I stumbled upon Kevin Carter’s 1993 photo of a starving child in the Sudan this evening, which won him the Pulitzer prize in 1994. Corbis owns the rights to the original photo, (Vulture Watching Starving Child) according to the Pulizer Prize’s official website (a source I consider reliable).
There are copies of this photo circulating the web which claim the photographer committed suicide making a point just about world hunger. He did commit suicide, but the content of his last note did not mention hunger. This page from truthorfiction.com gives more background and details.
Doesn’t everyone need a big reality check now and then (or maybe every day) to remember just what is and is not significant and important?
How sad to read that some people are actually upset that Katrina refugee students have joined their school or school district, because their assessed test scores may be lowered as a result (see “Schools with evacuees risk academic rankings” from September 16th).
In the grand scheme of things, there are issues that matter, and those that don’t. I put ending world hunger and helping refugees get an education in the former category. Myopically focusing on educational test scores goes in the latter.
Should we want our students to score well on standardized or norm-referenced tests? Sure. But let’s keep in mind what really matters here. Sad that some have apparently lost all sense of perspective on basic life issues.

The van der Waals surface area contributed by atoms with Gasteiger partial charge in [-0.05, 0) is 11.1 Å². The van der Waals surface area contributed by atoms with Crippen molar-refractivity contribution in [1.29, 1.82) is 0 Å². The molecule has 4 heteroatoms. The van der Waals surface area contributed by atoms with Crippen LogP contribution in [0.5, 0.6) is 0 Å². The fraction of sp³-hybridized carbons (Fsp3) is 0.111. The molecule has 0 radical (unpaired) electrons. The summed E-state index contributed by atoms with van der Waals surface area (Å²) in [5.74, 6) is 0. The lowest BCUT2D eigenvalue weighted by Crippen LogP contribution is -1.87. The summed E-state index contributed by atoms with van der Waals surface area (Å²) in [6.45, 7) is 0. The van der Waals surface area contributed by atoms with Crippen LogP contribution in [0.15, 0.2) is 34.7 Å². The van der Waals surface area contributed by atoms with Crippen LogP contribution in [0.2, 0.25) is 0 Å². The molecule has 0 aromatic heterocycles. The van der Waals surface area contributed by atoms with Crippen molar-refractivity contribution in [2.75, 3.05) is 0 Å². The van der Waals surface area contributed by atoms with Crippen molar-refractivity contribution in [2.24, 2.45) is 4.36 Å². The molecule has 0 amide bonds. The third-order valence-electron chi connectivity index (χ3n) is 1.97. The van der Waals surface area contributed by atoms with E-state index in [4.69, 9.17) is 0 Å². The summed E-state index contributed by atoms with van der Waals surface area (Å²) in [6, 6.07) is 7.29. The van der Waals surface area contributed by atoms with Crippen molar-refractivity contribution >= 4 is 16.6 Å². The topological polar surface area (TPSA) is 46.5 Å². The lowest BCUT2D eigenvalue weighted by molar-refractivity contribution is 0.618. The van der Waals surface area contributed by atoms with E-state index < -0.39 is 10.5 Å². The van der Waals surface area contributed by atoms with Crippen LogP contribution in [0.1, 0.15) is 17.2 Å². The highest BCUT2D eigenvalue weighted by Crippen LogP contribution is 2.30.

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On this day..
- Podcast431: Encouraging Digital Sharing by Early Majority Teachers - 2015
- Teaching iPad Videography From 3800 Miles Away - 2014
- Copying the Textbook is NOT an Acceptable Assignment - 2012
- New Video Editing Options with YouTube's Browser-based Editor and Magisto - 2011
- Making the Case for Sharing Curriculum Openly Online - 2011
- Radio Program for Playing with Media? - 2011
- World Expo Shanghai (a VoiceThread digital story) - 2010
- Create animated cartoon videos with GoAnimate #learning2cn - 2010
- Takeaways from the 21st Century Learning @ Hong Kong Conference - 2009
- New South Wales: The One to Watch as a Scaled 1:1 Deployment - 2009